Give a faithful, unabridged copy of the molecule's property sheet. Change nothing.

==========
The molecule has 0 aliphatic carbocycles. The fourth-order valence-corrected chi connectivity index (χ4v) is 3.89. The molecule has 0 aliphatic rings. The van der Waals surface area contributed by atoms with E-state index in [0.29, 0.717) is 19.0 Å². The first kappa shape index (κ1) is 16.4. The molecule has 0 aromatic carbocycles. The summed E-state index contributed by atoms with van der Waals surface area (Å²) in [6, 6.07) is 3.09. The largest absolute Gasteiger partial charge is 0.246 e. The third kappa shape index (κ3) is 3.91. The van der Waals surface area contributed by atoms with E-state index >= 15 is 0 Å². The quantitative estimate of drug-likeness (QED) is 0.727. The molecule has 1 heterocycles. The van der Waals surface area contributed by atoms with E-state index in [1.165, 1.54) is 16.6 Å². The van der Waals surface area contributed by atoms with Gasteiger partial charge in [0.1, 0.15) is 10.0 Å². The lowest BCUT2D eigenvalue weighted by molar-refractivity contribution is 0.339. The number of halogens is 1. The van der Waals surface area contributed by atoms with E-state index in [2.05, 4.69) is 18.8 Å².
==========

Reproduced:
The molecule has 0 aliphatic carbocycles. The fourth-order valence-corrected chi connectivity index (χ4v) is 3.89. The molecule has 0 aliphatic rings. The van der Waals surface area contributed by atoms with E-state index in [0.29, 0.717) is 19.0 Å². The first kappa shape index (κ1) is 16.4. The molecule has 0 aromatic carbocycles. The summed E-state index contributed by atoms with van der Waals surface area (Å²) in [6, 6.07) is 3.09. The largest absolute Gasteiger partial charge is 0.246 e. The third kappa shape index (κ3) is 3.91. The van der Waals surface area contributed by atoms with E-state index >= 15 is 0 Å². The quantitative estimate of drug-likeness (QED) is 0.727. The molecule has 1 heterocycles. The van der Waals surface area contributed by atoms with E-state index in [1.165, 1.54) is 16.6 Å². The van der Waals surface area contributed by atoms with Gasteiger partial charge in [0.1, 0.15) is 10.0 Å². The lowest BCUT2D eigenvalue weighted by molar-refractivity contribution is 0.339. The number of halogens is 1. The van der Waals surface area contributed by atoms with E-state index in [2.05, 4.69) is 18.8 Å².